Bryc Edwards: Is it time to lower the voting age?

Bryc Edwards: Is it time to lower the voting age?

Is it time to take youth participation in politics more seriously by lowering the voting age? Today’s student climate change strikes involved many thousands of disenfranchised youth. Along with the Make It 16 campaign supported by the Greens and the Children’s Commissioner, among others, it has put the question of the voting age clearly on the agenda.

The ongoing campaign to lower the voting age has been backed today by the Green Party, which announced it will introduce a private members’ bill seeking to lower the voting age to 16. This is best covered in Boris Jancic’s article, Green Party calls for 16-year-olds to get the vote.

As the article states, the increasing momentum to lower the voting age comes in the context of “a rising global trend in youth activism on climate change, led by figures such as Swedish activist Greta Thunberg.”

Green Party co-leader James Shaw said that 15- and 16-year-olds have other rights and these should be extended to participating in democracy: “They’re allowed to leave home, learn to drive, work and pay taxes, they should be allowed to elect politicians making decisions about their future”.

Shaw has denied that this is a self-interested move to increase the pool of Green voters, saying it’s more about “intergenerational justice”, arguing that the decisions politicians are making are having a “huge” impact on the futures of young people and therefore they should have more of a say. Furthermore, he says he want young people to be influencing other parties: “The reason I’m really committed to this is because I want the other political parties to compete for the youth vote. Because that’s where you get the shifts in policy – not from a small party like the Greens”.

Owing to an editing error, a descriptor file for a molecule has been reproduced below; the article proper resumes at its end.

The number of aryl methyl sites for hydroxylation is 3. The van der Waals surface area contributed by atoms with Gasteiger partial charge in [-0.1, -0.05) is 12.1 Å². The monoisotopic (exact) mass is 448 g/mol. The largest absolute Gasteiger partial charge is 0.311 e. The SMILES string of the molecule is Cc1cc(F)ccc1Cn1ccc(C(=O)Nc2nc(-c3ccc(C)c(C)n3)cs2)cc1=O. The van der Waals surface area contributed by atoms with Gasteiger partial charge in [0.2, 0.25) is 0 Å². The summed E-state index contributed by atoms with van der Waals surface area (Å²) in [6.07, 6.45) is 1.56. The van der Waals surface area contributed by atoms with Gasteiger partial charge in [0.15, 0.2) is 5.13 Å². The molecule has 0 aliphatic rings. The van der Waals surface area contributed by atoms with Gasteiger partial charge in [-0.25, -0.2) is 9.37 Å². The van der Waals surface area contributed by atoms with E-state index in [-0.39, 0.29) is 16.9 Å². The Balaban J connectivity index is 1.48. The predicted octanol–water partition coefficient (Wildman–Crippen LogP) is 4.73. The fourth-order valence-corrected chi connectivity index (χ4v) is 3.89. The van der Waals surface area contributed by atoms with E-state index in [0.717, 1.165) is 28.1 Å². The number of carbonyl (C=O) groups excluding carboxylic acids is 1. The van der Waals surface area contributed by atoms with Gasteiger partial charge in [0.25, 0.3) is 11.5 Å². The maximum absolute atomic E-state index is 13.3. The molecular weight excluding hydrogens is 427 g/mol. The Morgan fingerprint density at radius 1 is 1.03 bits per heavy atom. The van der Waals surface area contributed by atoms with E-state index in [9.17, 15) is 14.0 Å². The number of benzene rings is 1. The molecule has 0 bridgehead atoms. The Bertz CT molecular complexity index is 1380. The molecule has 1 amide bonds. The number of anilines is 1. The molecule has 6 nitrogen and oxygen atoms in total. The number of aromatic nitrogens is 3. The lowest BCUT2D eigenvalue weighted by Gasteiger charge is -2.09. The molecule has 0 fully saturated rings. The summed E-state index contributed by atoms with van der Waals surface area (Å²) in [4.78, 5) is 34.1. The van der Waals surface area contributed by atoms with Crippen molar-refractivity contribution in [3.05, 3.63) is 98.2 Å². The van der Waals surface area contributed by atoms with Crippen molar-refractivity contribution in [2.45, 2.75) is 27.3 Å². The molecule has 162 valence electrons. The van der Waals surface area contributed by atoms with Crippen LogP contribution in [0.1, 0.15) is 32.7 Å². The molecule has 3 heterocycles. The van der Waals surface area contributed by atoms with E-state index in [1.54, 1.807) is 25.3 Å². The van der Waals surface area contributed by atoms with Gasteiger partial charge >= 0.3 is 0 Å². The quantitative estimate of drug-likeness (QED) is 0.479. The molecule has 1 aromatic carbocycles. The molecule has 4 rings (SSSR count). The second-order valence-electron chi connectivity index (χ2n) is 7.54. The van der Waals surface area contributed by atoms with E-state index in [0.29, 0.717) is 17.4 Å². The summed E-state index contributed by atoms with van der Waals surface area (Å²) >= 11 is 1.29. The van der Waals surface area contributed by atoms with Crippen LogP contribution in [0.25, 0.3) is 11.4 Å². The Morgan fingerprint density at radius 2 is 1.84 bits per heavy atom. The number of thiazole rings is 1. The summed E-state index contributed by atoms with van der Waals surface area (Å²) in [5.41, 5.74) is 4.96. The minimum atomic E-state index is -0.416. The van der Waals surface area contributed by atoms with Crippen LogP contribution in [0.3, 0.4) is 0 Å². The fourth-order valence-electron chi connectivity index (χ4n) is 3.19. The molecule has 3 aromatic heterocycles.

Talking to 1News, Shaw also made the argument: “Increasingly across the world, we are seeing switched on young people who are desperately unhappy with the decisions political leaders are making about their futures. With the climate change crisis upon us, millions of young people around the world are taking to the streets demanding to be heard by political leaders” – see Anna White’s report: Should 16-year-olds vote? Greens push to lower voting age.

Children’s Commissioner Judge Andrew Becroft is also onside with the proposal:  “Young people seemed to be the least engaged in New Zealand’s democratic process, yet they have the most invested in our future… Children and young people under 18 have no other way of influencing policy. If they voted and had a lobby, I’m convinced our policy for under 18-year-olds would significantly improve.”

For more on Becroft’s views, see Anna Bracewell-Worrall’s report, Children’s Commissioner backs campaign to lower voting age. In this, Becroft says: “We grey-haired old men and women need to know the world’s a changing place… Young people are much more alive to the issues. They are much more schooled-up on the issues.”

Green MP Chloe Swarbrick is also quoted, putting the case: “When you’re younger and trying to find your place in the world, you’re far more likely to be looking creatively and with greater curiosity about how we construct a better world for all of us.”

Green MP Golriz Ghahraman has submitted a private members’ bill, named the. “Strengthening Democracy Bill”, to which she has now added the proposal to lower the voting age. She explains that there is a need to have younger people involved in voting because they have a different experience to bring to politics: “Young people are experiencing the healthcare system, the justice system, housing, differently than older people” – see Dan Satherley and Heather McCarron’s Greens back lowering voting age to 16.

The same article explains that National is opposed to lowering the voting age, with their youth spokesperson Nicola Willis saying, “You can’t marry at 16, you can’t buy alcohol at 16, you can’t serve in the army at 16 and I don’t think you should be able to vote then either.” According to this report, “Willis denied National’s opposition to the change was because young people tend to support Labour and the Greens, rather than National.”

For an earlier report and more explanation of National’s opposition, see Dan Satherley’s National opposes lowering the voting age. In this, Willis says “Eighteen is widely considered to be the age of adulthood in New Zealand”, and “I think there’s a wonderful right of passage. You turn 18 and you’re an adult, you’re recognised as such by society and you have that right to vote.”